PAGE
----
This Singapore post office was designed by Colonial Engineer Maj. Henry Edward McCallum (later Sir Henry McCallum) and completed in 1884.
In 1919, a Shanghai-based architectural firm, Keys & Dowdeswell, won the competition for the design of a new Singapore post office. Moving to the island city in 1920, Maj. Percy Hubert Keys and his junior partner, Frank Dowdeswell, brought with them the concepts of classic Greek architecture, then de rigueur for conveying the power and splendor of the British Empire. The foundations for the post office were laid in 1924, and the building completed in 1928.
Raised on the site of Fort Fullerton – named for Robert Fullerton, first Governor of the Straits Settlements – the edifice was dubbed the Fullerton Building. The General Post Office (GPO) was the anchor tenant, occupying the first two floors with postal halls, offices and sorting rooms. The building was connected to a subway that ran underneath Fullerton Road to a pier, where overseas mail was transferred to and from ships.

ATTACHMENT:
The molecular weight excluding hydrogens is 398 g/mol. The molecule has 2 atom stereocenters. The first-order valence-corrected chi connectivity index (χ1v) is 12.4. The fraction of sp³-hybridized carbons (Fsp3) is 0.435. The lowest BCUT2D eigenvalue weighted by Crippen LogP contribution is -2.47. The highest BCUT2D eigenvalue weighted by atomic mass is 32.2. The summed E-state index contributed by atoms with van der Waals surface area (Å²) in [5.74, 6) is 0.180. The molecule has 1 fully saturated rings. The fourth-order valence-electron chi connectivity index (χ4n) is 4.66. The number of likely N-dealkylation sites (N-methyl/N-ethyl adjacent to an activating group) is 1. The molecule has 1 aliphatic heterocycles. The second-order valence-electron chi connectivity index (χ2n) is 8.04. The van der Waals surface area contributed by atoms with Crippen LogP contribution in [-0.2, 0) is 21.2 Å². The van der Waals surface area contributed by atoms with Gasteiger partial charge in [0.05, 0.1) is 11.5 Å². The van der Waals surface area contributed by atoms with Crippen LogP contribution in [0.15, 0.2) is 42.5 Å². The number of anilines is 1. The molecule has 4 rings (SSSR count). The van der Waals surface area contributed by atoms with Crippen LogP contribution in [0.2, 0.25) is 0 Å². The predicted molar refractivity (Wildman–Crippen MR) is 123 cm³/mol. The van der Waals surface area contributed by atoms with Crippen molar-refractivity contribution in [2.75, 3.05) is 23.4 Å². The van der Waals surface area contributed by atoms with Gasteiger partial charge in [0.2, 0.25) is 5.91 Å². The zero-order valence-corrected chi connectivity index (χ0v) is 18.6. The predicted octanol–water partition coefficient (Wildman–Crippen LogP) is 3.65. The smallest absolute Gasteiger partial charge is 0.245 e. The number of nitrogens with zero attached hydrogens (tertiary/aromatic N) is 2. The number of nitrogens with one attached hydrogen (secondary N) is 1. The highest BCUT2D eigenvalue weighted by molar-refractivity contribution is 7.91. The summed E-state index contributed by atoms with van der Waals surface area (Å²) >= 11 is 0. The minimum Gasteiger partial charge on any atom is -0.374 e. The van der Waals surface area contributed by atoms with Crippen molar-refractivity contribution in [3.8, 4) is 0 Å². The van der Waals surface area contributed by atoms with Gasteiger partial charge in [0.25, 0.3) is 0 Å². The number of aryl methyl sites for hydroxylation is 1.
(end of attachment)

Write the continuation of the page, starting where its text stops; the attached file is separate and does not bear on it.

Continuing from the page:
The exclusive Singapore Club rented the upper floors of the building, where members dined, lounged, played billiards and lost/won at cards.
During the Japanese invasion of Singapore in 1942, the building was briefly used as a hospital, with makeshift operation rooms for wounded soldiers. After the surrender of British forces, the Fullerton Building was commandeered as a headquarters for the Japanese military administration.
The Japanese reopened the post office within a month of taking control, and initially used the colony’s existing stamps for postage, overprinting them with Kanji characters.
By the end of 1942, they were printing unique stamps for their new possession, renamed “Syonan.” The occupation lasted three years and eight months, ending with Japan’s surrender to the Allies in 1945. Stamps that had been spirited to safety in the first days of the war were returned to Singapore, and put back to work as postage.
The Post Office left the building in 1996 and it is today the five-star Fullerton Hotel.